For the past few months I have been attempting to write critical and mostly formal essays about games, hopefully to somesuccess. I have been treating games as any other medium and I have tried to analyze them as I would any other work. However, the more essays I write and the more I attempt to use standard writing practices, the more I have bumped into a number of problems that I feel must be addressed before writing about games can become more widespread. In each issue of this blog I will address a problem area I have found and try to find some solutions to the problems I foresee.
In this blog series I have enumerated a few different problem areas that could hold games back from being analyzed critically. Ranging from the nit-picky, like citations, to the more problematic, like how to analyze optional content, each of the problems that I have addressed has slowed down my own writing in one way or another. I don’t think I’m alone in encountering such problems when writing about games. However, none of the problems I have highlighted in other blogs are as hard to deal with as the problem of non-linear games. Up until now there has been no form of media as inherently subjective as games. Considering that most of the standard techniques of literary criticism were designed to analyze linear media, it is no surprise that those same techniques are ill-equipped to deal with non-linear experiences. Since the experience of playing a game can vary so much from person to person already, non-linear games compound the problem of subjectivity several times over. Things like story progression and character development start to look very different when a writer is analyzing a work that has huge variability in its story progression, or worse yet, no defined story progression at all. In previous blogs I have tried to offer suggestions about how to address the problems I highlight, however in this case I don’t really have a lot of ideas on how to “fix” the problems inherent in analyzing non-linear games. I don’t think the problems have easy answers and I think the only way to make progress on the subject is through trial and error.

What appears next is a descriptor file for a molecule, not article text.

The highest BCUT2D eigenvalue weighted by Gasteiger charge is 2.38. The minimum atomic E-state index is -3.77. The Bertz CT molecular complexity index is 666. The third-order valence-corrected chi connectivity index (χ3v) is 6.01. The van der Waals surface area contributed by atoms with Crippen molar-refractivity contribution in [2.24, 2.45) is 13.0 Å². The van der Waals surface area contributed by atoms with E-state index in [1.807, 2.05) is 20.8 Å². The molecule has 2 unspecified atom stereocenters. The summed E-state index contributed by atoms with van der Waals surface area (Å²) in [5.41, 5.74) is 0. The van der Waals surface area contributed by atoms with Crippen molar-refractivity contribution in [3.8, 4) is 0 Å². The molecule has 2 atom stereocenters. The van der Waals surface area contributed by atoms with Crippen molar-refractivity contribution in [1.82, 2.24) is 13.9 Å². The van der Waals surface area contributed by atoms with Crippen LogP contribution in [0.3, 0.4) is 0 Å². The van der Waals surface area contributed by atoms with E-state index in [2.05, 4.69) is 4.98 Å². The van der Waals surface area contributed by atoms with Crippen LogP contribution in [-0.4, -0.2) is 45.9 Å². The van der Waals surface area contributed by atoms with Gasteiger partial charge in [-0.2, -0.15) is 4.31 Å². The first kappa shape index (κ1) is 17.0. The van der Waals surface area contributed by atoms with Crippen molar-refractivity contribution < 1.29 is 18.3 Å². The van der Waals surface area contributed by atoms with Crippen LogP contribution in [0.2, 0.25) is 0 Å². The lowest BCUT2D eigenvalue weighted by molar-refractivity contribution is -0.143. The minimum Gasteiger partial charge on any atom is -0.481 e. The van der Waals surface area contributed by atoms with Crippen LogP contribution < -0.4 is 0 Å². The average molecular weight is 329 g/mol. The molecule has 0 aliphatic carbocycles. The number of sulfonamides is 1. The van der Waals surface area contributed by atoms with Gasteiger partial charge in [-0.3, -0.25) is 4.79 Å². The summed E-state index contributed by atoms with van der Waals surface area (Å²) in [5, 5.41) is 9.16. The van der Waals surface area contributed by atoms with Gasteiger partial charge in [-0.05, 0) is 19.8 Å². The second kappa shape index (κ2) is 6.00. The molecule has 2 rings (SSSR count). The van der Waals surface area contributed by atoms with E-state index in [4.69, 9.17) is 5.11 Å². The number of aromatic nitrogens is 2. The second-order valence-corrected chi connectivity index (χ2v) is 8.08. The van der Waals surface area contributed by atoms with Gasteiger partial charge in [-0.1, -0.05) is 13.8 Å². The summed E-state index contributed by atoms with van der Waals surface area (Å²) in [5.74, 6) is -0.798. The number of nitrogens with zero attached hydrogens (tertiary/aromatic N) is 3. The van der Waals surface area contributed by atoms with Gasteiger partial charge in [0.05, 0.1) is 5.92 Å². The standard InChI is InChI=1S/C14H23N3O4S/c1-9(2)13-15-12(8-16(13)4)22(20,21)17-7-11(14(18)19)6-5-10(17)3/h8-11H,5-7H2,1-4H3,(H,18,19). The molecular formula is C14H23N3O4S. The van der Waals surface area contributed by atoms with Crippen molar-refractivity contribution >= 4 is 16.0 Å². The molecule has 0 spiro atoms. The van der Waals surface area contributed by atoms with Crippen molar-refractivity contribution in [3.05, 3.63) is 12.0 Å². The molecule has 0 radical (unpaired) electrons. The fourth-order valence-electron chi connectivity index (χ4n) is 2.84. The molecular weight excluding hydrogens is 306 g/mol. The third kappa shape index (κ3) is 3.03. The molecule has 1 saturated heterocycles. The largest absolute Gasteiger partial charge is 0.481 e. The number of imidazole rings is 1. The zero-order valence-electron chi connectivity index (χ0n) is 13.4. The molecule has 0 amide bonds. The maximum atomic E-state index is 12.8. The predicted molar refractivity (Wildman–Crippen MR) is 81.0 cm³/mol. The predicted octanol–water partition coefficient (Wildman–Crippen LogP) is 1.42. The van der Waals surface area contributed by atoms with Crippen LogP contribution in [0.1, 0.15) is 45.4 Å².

How do you analyze a game’s plot when the elements of its plot have no canonical or true progression? This is a problem that every person writing about the plot of Mass Effect or Dragon Age will have to consider. Both of those games have outstanding and varied stories, yet there are seemingly infinite possibilities in the ways both games can unfold. Characters can be recruited or skipped, worlds can be visited or ignored, and races can be saved or killed. On top of those choices, every event can be performed in a variety of different orders and with a variety of different outcomes. For literary criticism (this is not the same as a review, which is meant to give the consumer advice on a purchasing decision or make a statement about the qualitative value of a work. Literary criticism is meant to find larger meaning and messages in media. For example, taking Moby Dick and showing it to be an allegory for industrialization), subjectivity is to be largely avoided as much as possible, but, as I have just outlined, these games are subjective in and of themselves. There can be no objective analysis when the object you are analyzing is itself variable. Critical writing about non-linear games will likely look radically different from writing about linear games, let alone books or movies. The form of the essays will almost certainly have to acknowledge the subjectivity in the medium, or use the variability and subjectivity in the medium as a form of evidence, like one would use quotes or shot composition when analyzing a book or movie. The variability in a scene could be a point of analysis in and of itself. I will love watching how people deal with this issue in the coming years.